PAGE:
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Did Andy Stanley Really Mean Obama Is 'Pastor in Chief'?
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Did Andy Stanley Really Mean Obama Is 'Pastor in Chief'?

This week, Atlanta pastor Andy Stanley preached at President Obama's pre-inaugural worship service at St. John's Episcopal Church in Washington, D.C. In the course of his remarks, Stanley, pastor of North Point Community Church, called the President "Pastor in Chief." This caused a whirlwind of comments and criticisms, to which Stanley wanted to reply. I talked with him by phone, and asked him about the context of this remark, as well as the content of his sermon and the Christian's public responsibility toward Presidents with whom we disagree on crucial issues. —Mark Galli, editor.

How did this recent invitation to preach at the pre-inauguration service come about?

Joshua DuBois, who works for the President, called me a couple of weeks before the event and asked me if I would do the 12-minute sermon at the pre-inaugural service. They've done this for many years. It was pretty much an Episcopal service, very high church, hymns, readings. Mostly Christians were there, except for two rabbis who read portions of Scripture—I believe they were rabbis. I was very honored and surprised to be asked.

Who attends this sort of thing?

The President's family, the vice-president's family, and the cabinet and their families. I think some invited members of Congress. And then there were a lot of church members. The place was full. I would guess five hundred people.

How did you settle on a theme to preach on?

When Joshua invited me I knew immediately what I wanted to talk about, and it's something I talk a lot about at leadership conferences—the idea that people with power are called upon to leverage their power for people who don't have power. And I knew immediately that's what I wanted to talk about. Actually the easiest part of this was knowing what I wanted to talk about.

The other thing was, I wanted to teach out of the New Testament. There's the temptation in an environment like this to go Old Testament, be broad, stay away from Jesus. But they did not tell me what to talk about. They did not ask for my notes ahead of time. Everything else was scripted.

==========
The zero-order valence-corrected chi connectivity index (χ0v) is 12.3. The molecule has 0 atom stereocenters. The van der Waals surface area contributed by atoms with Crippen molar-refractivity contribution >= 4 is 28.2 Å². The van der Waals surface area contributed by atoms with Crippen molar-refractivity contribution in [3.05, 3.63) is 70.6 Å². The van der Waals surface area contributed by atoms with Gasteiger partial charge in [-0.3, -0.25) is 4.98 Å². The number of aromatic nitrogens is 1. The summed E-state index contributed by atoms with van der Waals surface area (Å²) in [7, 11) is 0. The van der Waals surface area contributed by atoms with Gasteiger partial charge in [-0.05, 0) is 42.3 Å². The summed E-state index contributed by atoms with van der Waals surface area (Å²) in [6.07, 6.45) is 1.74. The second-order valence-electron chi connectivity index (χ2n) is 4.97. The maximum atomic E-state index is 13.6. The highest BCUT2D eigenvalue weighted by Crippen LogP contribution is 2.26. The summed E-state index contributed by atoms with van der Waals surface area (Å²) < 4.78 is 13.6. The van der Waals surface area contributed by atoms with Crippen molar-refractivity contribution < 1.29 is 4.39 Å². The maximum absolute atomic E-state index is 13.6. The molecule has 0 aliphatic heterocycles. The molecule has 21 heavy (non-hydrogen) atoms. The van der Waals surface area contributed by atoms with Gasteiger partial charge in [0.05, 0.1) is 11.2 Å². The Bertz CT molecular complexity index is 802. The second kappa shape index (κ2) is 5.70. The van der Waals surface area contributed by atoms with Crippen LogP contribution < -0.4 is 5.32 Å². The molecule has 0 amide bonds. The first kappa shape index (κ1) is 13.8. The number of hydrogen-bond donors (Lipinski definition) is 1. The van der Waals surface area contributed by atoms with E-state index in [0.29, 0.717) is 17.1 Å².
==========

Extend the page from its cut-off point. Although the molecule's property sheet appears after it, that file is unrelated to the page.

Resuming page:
I wanted to teach out of the New Testament. There's the temptation in an environment like this to go Old Testament, be broad, stay away from Jesus.

What was the hardest part about preaching?

Making sure I could actually get to the church on time! So many streets are blocked off, and there are checkpoints. Four years ago, I participated in the national prayer service the day after the inauguration at the National Cathedral, and getting there was so stressful. So my wife, Sandra, and I got a hotel room four blocks from the church, and the night before, we walked to the area where the church is to make sure we knew how to get there, where the checkpoints were going to be. To me that was the most stressful part. To make matters worse, my alarm didn't go off, and room service didn't come—we literally woke up 30 minutes before we needed to be walking out of the hotel!

So what did you say in the sermon?

John 13:3 says, "Jesus knew that the Father had put all things under his power." So I read the verse and asked, "So what do you do when it dawns on you that you're the most powerful person in the room? You're the most powerful person, in this case, in the world?" And I just let that question hang. I'm looking at a very powerful group of people, as powerful as you can imagine.

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Did Andy Stanley Really Mean Obama Is 'Pastor in Chief'?